APA 6th Edition Franov-Živković, G. (2009). Glagoljska Madrikula sv. Jakova u Solinama (Dugi otok) od god. 1750. do 1826.. Radovi Zavoda za povijesne znanosti HAZU u Zadru, (51), 137-159. Preuzeto s https://hrcak.srce.hr/48324
MLA 8th Edition Franov-Živković, Grozdana. "Glagoljska Madrikula sv. Jakova u Solinama (Dugi otok) od god. 1750. do 1826.." Radovi Zavoda za povijesne znanosti HAZU u Zadru, vol. , br. 51, 2009, str. 137-159. https://hrcak.srce.hr/48324. Citirano 16.11.2019.
Chicago 17th Edition Franov-Živković, Grozdana. "Glagoljska Madrikula sv. Jakova u Solinama (Dugi otok) od god. 1750. do 1826.." Radovi Zavoda za povijesne znanosti HAZU u Zadru , br. 51 (2009): 137-159. https://hrcak.srce.hr/48324
Harvard Franov-Živković, G. (2009). 'Glagoljska Madrikula sv. Jakova u Solinama (Dugi otok) od god. 1750. do 1826.', Radovi Zavoda za povijesne znanosti HAZU u Zadru, (51), str. 137-159. Preuzeto s: https://hrcak.srce.hr/48324 (Datum pristupa: 16.11.2019.)
Vancouver Franov-Živković G. Glagoljska Madrikula sv. Jakova u Solinama (Dugi otok) od god. 1750. do 1826.. Radovi Zavoda za povijesne znanosti HAZU u Zadru [Internet]. 2009 [pristupljeno 16.11.2019.];(51):137-159. Dostupno na: https://hrcak.srce.hr/48324
IEEE G. Franov-Živković, "Glagoljska Madrikula sv. Jakova u Solinama (Dugi otok) od god. 1750. do 1826.", Radovi Zavoda za povijesne znanosti HAZU u Zadru, vol., br. 51, str. 137-159, 2009. [Online]. Dostupno na: https://hrcak.srce.hr/48324. [Citirano: 16.11.2019.]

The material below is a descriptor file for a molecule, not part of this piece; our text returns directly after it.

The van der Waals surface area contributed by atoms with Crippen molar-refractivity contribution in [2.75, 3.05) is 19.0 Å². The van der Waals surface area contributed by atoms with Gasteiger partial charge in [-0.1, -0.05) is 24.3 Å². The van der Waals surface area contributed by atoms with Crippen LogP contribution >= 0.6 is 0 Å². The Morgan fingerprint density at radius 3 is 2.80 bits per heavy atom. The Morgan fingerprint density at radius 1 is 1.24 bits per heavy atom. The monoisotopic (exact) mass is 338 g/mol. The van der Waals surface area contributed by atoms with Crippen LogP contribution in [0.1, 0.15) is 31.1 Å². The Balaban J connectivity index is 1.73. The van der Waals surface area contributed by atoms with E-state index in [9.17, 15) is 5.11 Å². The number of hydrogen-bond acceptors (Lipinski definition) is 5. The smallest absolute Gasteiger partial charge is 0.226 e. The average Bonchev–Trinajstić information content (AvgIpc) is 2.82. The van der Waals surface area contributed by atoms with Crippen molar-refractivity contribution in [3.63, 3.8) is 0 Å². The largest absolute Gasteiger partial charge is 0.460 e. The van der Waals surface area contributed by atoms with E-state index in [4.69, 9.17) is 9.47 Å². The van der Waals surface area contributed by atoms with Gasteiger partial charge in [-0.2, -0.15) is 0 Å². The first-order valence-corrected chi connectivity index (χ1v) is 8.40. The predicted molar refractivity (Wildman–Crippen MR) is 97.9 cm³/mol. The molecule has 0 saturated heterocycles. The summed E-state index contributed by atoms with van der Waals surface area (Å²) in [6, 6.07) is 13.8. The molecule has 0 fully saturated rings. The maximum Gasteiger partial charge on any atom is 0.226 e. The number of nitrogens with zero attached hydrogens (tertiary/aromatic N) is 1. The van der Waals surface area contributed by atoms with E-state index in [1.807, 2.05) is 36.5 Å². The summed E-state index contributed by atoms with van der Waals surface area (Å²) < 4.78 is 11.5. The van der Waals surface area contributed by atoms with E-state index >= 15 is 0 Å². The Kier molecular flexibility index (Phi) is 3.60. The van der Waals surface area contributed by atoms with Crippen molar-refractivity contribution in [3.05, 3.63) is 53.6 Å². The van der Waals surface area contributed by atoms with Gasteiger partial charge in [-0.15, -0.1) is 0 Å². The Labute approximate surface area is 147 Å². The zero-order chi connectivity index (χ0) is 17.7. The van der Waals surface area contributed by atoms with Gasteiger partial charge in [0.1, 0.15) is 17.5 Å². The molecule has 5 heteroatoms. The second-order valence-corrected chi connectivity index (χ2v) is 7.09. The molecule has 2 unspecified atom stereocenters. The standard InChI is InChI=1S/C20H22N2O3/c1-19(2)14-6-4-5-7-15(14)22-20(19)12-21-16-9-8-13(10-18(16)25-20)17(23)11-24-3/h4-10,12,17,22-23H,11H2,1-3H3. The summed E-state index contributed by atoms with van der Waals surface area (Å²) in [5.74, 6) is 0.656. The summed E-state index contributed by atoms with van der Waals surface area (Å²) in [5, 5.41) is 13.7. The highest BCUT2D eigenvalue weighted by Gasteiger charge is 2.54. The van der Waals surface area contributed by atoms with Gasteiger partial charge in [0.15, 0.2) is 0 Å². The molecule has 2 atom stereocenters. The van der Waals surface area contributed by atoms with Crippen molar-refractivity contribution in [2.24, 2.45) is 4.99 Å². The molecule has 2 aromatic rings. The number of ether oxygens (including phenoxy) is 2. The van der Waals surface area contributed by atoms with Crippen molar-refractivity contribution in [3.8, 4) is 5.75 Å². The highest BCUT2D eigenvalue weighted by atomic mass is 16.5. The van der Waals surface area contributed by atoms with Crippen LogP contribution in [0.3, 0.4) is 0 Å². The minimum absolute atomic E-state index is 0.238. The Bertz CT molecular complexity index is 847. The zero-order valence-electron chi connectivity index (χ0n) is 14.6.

Sažetak Confraternities were the center of the social, economic and cultural life of a particular place. The basic tasks of the confraternities were the gathering of its members around the place patron saints (church altars) and the cultivation of devotion, humaneness, the extirpation of vice, the mutual helping out of members and of the poor, the training in social mores and community labor (learning how to run the schools), the building and the putting in order of churches, altars, church graves, the acquisition of church supplies (chalices, candlesticks, mass vestments). There were many other tasks to be performed. The material evidence of confraternities of the Zadar area (codices /madrikule/, records of bills, records of income and expenses (gain and loss), various regulations…) was, excepting the city of Zadar itself, for the most part written in Croatian and italicized Glagolithic script. The activities of the confraternity begins with the meeting of founders at the inaugural meeting (in this case of priests, friars and nuns) who determine the rules (kapitula). After this the recording secretary (in most cases the guardian, the vice-guardianor, the parish chaplain) writes out the rules at the beginning of the codex. The rules are afterwards approved by civil and church authorities. The names of the members of the “school” are written out on the pages that follow. In some cases (for example, the “school” of the village Preko), the membership dues which were either paid in money or in kind (oil, wheat, wax…) were listed next to the name and surname. Codices kept the records of annual assemblies with various recordings of larger investments made by the “school” in question (building, adding to a building, the fitting out of the altar, the purchase of bells, of tabernacles and of other church necessities). All of the larger fraternities also kept special records, that is various other kinds of books such as the book of accounts, the book of income and expenditure, various other evidence, for example, of burials in church graves, of borrowing wax, of auctions … while other schools maintained all their records in the codices themselves. In the article the author describes how the priests of the village Soline kept the records of the confraternity of St. Jacob and how their rules were implemented in practice. What is of particular interest is the manner the confraternities functioned in everyday life and how the rules accommodated to real practice. It is a fact that the confraternities played a significant role in the economic, cultural, social and religious life of a particular place on the lives of the individuals themselves and their families. This is why many inhabitants (both men and women) readily joined the “schools”, at times becoming simultaneous members of a number of them and their active members. It is important to note that data concerning two other “schools” of the Holy Sacrament and of the Holy Cross in Soline have been discovered in this codex. The files of these two (alongside many other codices written in the italicized Glagolithic script in the Zadar area) have not been preserved.